…no longer such a skeptic.


Seminal moment as social media trumps super injunction – victory for freedom of press, or a problem for the judicial system?

WHEN the history of social media is written, its authors will look back on the battle last week of Trafigura v The Guardian as seminal in its development.

But, before I consider why I suggest this, here is a recap of the key events as they unfolded.

Carter-Ruck goes to the high court on September 11 on behalf of their clients Trafigura (a British oil trading firm) to obtain a ‘super injunction’ to prevent the media from publishing the contents of the Minton report which related to the dumping of toxic waste in the Ivory Coast.

On Monday 12 October, Labour MP Paul Farrelly tables a question in Parliament, questioning the implications on press freedom of such a gagging order.

Carter-Ruck insists the injunction prevents the Guardian from reporting the name of the MP, the nature of the question, the company which had sought the gagging order, and the type of order preventing them from publishing. (David Leigh, head of investigations at the Guardian, reveals this in an article posted online in the evening).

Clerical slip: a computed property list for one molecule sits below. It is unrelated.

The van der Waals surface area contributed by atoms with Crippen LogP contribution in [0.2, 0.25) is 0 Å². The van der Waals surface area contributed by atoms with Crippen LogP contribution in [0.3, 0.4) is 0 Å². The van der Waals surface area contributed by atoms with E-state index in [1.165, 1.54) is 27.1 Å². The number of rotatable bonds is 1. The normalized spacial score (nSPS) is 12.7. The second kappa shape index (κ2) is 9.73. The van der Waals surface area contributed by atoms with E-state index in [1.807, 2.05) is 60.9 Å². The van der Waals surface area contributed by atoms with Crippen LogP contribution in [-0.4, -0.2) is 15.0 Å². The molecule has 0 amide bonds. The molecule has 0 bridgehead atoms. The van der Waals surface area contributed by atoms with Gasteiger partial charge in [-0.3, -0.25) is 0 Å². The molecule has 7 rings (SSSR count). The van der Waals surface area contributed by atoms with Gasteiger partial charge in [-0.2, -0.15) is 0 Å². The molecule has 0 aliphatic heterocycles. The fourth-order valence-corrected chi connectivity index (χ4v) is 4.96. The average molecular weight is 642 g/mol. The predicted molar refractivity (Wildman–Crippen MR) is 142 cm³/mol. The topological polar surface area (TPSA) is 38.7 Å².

But, overnight, hashtags #trafigura and #gagcarterruck had become popular topics on Twitter, and speculation about the Guardian’s reports was rife. The Spectator and bloggers including Guido Fawkes had published Farrelly’s question in full.

Tuesday, 13 October…Alan Rusbridger, editor of the Guardian, tweeted at 9.49 the Guardian, backed by other national newspapers, was due to attend a high court hearing to challenge the injunction reporting on Parliament….at 12.40 he says the hearing is fixed for 2pm, but hints there “may be devs” [developments]…just 13 minutes later he declares “Victory” for the Guardian

…at 13.08, David Leigh wrote Carter-Ruck had dropped its challenge, and the Guardian could now report proceedings in Parliament…

So, thanks to the frenzy of speculation on Twitter and the blogosphere, Trafigura concluded they could not suppress the Guardian from publishing parliamentary proceedings. Twitter had contributed to a “great victory for free speech“, declared Rusbridger.